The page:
The American Independence Museum board laid off its entire staff to "secure the museum's financial health."
The non-profit museum runs the historic Ladd-Gilman House and Folsom Tavern downtown. It also organizes the American Independence Festival, which was held for the 20th time this year.
Randall A. Hammond, president of the museum's board, announced the layoffs in a statement Saturday.
“This was a very difficult decision to make,” Hammond said. “As a board, it's our fiduciary responsibility to ensure that the museum is financially sound in order to deliver on its mission. We're focused on moving forward and developing a new operational plan for the museum.”
The affected staff include:
- Executive Director Gail Nessell Colglazier
- Marketing and Development Director Julie Tiebout
- Curator Wendy Bergeron
- Programs and Visitors Services Coordinator Stephanie Rohwer
Hammond said the remaining fall programming has been canceled. A "local property manager" will oversee the museum grounds, he added.
Below is the museum's statement about the layoffs:
The Board of Governors of the American Independence Museum (AIM), a non-profit museum and nationally-recognized historic property, is working towards a renewed strategic and operational plan. As an immediate action, and to secure the museum's financial health, the museum has reduced four staff positions. To minimize disruptions, these actions coincide with the museum's customary seasonal closure from November 1 – mid-April.
“This was a very difficult decision to make,” says Randall A. Hammond, president of the AIM Board of Governors. “As a board, it's our fiduciary responsibility to ensure that the museum is financially sound in order to deliver on its mission. We're focused on moving forward and developing a new operational plan for the museum.”
During the off-season, AIM's board will focus on three operational strategies: a comprehensive review of museum programming; the launch of an initiative to recruit local community leaders onto the Board of Governors; and a review of operating expenses and necessary staffing levels. A local property manager has been retained to maintain the museum's historic Ladd-Gilman House, Folsom Tavern, and grounds throughout the off-season. Previously scheduled fall programming has been canceled.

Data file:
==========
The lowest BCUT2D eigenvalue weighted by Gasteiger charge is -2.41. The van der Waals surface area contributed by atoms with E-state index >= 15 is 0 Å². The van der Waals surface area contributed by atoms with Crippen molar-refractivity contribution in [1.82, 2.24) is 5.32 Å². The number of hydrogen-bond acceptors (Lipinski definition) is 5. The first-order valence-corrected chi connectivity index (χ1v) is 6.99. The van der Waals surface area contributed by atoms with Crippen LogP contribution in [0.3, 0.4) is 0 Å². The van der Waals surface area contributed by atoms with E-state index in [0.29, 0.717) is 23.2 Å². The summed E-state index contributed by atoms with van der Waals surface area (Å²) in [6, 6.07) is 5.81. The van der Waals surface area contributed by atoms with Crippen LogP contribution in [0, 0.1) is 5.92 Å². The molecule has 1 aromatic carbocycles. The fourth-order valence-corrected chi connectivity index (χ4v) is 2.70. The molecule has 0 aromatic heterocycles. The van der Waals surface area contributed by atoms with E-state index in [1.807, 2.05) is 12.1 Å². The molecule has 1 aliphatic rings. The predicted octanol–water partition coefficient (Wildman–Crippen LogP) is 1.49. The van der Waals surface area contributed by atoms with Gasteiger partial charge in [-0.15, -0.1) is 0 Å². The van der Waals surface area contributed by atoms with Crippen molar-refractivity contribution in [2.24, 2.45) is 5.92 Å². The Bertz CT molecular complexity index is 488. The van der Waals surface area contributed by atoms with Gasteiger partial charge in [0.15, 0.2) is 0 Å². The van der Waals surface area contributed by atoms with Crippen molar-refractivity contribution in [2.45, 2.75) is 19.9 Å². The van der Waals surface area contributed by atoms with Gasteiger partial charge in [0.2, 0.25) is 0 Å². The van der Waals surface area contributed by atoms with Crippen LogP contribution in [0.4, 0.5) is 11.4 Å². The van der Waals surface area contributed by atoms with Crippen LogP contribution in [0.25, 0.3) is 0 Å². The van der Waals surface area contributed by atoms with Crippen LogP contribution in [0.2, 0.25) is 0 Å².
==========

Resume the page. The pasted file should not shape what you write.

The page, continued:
Annual fund contributions will be applied towards ongoing efforts to preserve the museum's collection and formulate a plan to reopen “with a strong financial foundation,” says Hammond.
“Since opening to the public more than 20 years ago, the American Independence Museum has been a cherished community and educational resource,” says Eric MacDonald, vice president of the AIM Board of Governors and an Exeter resident. “We're committed to making it a valuable resource for generations to come.”
Opened to the public in 1991, the American Independence Museum encompasses the 1721 Ladd-Gilman House, a National Landmark property, and the Folsom Tavern, built c. 1775. The permanent collection of documents chronicling the nation’s founding includes an original Dunlap Broadside of the Declaration of Independence and early drafts of the U.S. Constitution. The museum's mission is to be a place for the study, research, education and interpretation of the American Revolution and of the role that New Hampshire, Exeter, and the Gilman family played in the founding of the new republic.